[Strategy] Barns and Mangers

An all knowing, all seeing, all good God, sent His only begotten Son to the Earth to save sinners.

Just writing this line, at this time of year, at the end of such a year as 2016, is considered naïve and near-sighted by many people.

However, as a statement of faith, particularly during the season of what used to called Advent, they are an acknowledgment that the season goes past materialism or doctrinal belief and goes directly to something humbler.

This line, this statement of faith, is about acknowledging the presence of something bigger than ourselves, acknowledging the need that humanity must be saved from our own problems and choices, and acknowledging our desire to be closer to something ineffable that takes us out of ourselves and unites us to each other.

Without human technology.

Without human misunderstandings.

Without human friction, conflict, or interruption.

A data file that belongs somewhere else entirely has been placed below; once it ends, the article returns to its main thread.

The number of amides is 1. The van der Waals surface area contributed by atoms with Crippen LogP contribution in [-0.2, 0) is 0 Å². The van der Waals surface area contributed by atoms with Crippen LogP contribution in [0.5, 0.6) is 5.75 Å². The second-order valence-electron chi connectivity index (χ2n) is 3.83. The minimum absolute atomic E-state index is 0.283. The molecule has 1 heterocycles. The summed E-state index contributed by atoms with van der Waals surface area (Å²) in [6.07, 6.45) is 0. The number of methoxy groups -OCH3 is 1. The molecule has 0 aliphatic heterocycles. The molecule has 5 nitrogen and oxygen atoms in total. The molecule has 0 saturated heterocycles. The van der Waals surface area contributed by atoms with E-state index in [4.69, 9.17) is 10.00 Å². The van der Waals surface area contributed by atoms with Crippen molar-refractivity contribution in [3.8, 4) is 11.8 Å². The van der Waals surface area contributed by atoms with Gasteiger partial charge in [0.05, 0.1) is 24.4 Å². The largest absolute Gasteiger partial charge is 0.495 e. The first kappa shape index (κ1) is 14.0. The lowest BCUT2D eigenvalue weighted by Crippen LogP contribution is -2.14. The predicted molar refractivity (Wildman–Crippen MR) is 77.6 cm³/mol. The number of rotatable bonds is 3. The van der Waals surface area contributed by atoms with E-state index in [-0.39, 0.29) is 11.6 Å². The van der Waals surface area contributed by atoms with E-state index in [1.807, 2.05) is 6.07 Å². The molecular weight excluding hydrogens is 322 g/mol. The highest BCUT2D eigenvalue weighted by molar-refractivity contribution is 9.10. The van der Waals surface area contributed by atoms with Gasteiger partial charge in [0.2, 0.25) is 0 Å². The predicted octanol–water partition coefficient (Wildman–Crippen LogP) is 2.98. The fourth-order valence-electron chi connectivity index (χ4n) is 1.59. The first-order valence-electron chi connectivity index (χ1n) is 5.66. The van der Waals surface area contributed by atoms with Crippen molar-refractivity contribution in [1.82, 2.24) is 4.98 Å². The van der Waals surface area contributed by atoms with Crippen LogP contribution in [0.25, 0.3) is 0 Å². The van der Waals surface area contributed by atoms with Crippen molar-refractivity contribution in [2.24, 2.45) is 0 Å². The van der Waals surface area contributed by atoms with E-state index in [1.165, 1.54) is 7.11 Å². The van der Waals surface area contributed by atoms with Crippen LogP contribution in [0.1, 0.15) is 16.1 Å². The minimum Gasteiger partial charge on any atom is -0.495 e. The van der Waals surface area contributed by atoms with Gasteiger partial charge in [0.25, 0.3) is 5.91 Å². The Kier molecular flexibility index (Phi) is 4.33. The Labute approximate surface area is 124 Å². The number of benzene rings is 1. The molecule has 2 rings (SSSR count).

An all knowing, all seeing, all good God, sent His only begotten Son to the Earth to save sinners, and his Son was born in a barn and was laid in a manger.

There are fewer places (even back in the bad old days) more humble and nonobvious for the person who is the object of such a radical claim to be laid in, than a manger.

The long realized, but rarely remarked upon, true revolution and revelation (that equally confounds the atheist, the agnostic, the follower of another set of religious beliefs, or the rational philosopher) is that omnipotence and omniscience would deign to descend from heaven to earth and into a manger.

During this time of the year, humility is at the core of the Christmas season. Not necessarily humility from accepting (or rejecting) a statement of faith, but humility coming from the awe that such a proclamation could be made, backed up, and continuously defended and propagated for over 2,000 years.

The strategy point is here:

Humility can come from staring at the world built by rational evolution.

Humility can come from being overwhelmed by not being sure about the meaning of the season.

Humility can even come from realizing how much forgiveness, grace, and reconciliation we have in ourselves.